Turkish forces exchanged fire with Tahrir al-Sham, a Syrian jihadist alliance, near Kafr Lusin on the border between Turkey and Syria’s Idlib province, the Syrian Observatory for Human Rights said on Sunday.
The Observatory is a Britain-based war monitor.
On Saturday Turkish President Tayyip Erdogan said Syrian rebels backed by Turkish forces would launch an operation in that area, which is mostly controlled by Tahrir al-Sham.
Rebel groups taking part in the operation said on Saturday they expected it to start very soon, while Tahrir al-Sham said any incursion into Idlib would “not be a picnic” for its enemies.
Tahrir al-Sham is spearheaded by the former Nusra Front, which was al Qaeda’s Syrian branch until last year, when it changed its name and broke formal allegiance to the global movement founded by Osama bin Laden.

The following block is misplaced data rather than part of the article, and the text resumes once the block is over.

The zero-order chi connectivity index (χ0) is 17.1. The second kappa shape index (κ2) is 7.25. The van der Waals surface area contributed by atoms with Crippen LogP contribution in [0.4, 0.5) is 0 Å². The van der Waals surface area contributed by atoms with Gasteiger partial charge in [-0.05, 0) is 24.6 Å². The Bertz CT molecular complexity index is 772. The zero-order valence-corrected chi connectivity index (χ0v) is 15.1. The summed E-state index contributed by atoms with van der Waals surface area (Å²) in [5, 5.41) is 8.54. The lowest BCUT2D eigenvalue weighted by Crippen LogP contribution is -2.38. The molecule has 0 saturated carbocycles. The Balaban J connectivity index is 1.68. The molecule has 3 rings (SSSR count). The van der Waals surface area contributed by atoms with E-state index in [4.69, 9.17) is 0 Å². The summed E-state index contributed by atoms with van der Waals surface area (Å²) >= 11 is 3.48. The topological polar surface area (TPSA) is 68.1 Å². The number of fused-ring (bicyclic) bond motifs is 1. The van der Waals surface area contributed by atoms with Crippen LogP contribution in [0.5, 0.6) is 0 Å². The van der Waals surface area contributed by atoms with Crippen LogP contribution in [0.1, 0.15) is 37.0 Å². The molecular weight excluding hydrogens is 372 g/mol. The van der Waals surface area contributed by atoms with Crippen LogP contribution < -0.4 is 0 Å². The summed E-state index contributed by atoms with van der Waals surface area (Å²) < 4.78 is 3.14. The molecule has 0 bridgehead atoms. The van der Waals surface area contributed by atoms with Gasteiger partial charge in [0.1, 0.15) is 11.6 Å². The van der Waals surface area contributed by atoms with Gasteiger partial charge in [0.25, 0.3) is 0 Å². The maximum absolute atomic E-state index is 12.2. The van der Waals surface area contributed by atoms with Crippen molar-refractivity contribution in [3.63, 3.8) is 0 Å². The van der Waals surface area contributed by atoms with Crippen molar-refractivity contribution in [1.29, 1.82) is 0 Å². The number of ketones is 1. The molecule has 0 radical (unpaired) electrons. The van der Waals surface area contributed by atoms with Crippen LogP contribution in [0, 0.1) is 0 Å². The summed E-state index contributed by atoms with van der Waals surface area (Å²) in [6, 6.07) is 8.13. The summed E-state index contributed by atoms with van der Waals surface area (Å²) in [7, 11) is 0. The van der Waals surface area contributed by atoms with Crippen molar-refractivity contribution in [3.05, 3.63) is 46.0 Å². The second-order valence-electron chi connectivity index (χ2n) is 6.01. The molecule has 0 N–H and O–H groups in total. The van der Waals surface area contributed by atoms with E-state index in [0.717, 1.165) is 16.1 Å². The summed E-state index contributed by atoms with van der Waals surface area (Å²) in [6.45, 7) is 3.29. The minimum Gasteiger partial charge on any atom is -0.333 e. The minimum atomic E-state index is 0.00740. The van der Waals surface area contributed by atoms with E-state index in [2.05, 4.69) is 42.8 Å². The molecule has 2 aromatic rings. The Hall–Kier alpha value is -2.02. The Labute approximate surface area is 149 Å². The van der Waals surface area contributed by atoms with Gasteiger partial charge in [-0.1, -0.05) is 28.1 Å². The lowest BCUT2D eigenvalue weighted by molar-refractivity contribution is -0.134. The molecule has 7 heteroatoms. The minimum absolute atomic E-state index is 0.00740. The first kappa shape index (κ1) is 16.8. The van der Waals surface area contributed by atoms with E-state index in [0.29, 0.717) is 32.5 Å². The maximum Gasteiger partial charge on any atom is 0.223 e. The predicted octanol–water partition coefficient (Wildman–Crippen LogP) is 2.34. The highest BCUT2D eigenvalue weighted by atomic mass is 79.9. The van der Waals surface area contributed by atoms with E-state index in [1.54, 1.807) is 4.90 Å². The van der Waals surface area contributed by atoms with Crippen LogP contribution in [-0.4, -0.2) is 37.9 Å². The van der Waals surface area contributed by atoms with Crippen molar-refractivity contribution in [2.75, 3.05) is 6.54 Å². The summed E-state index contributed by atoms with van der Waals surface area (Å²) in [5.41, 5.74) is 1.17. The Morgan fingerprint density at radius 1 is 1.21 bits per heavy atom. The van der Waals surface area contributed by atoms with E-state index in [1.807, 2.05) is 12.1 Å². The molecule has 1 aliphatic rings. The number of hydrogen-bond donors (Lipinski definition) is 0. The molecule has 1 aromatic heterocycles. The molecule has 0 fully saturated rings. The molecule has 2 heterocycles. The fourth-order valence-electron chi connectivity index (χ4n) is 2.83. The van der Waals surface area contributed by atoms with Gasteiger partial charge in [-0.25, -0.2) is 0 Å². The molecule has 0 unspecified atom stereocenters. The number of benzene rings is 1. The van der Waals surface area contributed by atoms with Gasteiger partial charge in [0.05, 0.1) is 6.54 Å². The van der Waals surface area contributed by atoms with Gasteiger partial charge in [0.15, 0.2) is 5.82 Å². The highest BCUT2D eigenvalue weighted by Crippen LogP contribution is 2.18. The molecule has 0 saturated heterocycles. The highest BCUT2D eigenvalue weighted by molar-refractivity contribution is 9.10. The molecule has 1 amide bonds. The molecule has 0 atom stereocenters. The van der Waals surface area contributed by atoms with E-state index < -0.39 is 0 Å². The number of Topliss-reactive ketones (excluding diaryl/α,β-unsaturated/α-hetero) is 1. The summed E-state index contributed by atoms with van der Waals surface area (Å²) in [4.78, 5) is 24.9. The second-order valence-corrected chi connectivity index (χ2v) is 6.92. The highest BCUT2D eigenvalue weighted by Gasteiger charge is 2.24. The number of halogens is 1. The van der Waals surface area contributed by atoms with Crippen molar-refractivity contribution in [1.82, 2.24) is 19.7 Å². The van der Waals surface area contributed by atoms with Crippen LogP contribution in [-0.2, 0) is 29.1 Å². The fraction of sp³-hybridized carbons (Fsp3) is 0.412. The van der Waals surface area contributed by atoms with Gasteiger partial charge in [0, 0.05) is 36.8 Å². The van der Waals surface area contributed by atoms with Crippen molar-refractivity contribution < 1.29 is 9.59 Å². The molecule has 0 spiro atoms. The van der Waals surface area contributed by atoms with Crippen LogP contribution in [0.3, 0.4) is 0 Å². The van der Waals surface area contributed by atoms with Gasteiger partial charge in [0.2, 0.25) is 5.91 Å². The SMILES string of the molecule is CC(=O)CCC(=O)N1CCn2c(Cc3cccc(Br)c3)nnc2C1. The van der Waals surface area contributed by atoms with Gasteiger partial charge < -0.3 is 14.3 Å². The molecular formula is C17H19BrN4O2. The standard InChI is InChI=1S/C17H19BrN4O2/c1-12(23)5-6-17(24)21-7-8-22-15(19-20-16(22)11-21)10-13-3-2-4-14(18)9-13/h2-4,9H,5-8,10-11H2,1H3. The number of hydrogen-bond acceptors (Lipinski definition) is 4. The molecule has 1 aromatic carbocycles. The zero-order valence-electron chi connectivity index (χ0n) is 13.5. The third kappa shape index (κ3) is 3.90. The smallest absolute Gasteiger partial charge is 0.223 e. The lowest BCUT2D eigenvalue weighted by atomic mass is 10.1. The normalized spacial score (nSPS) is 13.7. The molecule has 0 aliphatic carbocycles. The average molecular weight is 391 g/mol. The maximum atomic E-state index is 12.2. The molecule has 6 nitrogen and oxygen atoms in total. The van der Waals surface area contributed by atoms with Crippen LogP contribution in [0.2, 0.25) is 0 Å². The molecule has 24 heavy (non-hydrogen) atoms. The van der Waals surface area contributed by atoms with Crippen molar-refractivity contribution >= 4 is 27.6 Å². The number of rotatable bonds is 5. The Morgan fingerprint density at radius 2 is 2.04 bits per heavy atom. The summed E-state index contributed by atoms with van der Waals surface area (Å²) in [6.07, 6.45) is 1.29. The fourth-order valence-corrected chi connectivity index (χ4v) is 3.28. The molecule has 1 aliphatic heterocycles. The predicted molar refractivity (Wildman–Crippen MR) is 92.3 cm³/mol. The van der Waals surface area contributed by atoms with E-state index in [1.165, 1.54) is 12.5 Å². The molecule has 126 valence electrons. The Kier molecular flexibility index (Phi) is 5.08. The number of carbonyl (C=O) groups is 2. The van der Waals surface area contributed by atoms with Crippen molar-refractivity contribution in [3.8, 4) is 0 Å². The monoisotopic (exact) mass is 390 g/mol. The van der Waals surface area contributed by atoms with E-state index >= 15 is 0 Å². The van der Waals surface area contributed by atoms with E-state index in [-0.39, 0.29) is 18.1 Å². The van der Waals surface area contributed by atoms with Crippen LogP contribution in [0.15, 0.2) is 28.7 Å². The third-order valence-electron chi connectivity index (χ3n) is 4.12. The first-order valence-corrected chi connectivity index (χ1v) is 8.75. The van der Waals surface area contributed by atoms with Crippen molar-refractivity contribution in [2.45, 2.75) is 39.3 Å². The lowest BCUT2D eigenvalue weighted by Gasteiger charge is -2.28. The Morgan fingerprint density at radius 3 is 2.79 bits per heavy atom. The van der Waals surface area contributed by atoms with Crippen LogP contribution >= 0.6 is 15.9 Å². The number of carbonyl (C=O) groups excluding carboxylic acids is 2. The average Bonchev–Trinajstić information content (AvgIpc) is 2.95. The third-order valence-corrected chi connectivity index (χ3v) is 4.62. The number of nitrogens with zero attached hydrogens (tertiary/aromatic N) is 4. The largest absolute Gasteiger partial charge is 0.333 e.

It has been a formidable military force since early in the conflict, often fighting alongside other rebel groups, but since early this year it has battled them as it tried to gain control over areas including Idlib.
Idlib and neighboring parts of northwest Syria represent the biggest and most populous rebel stronghold, home to more than two million people, many of them refugees from other areas of the country.
Turkey has been one of the biggest supporters of rebels fighting Syrian President Bashar al-Assad during the six-and-a-half-year war, but its focus has moved from ousting him to securing its border.
The incursion follows a deal between Turkey and Assad’s allies Russia and Iran to impose a “de-escalation” zone in Idlib and surrounding areas to reduce warfare there, an agreement that did not include Tahrir al-Sham.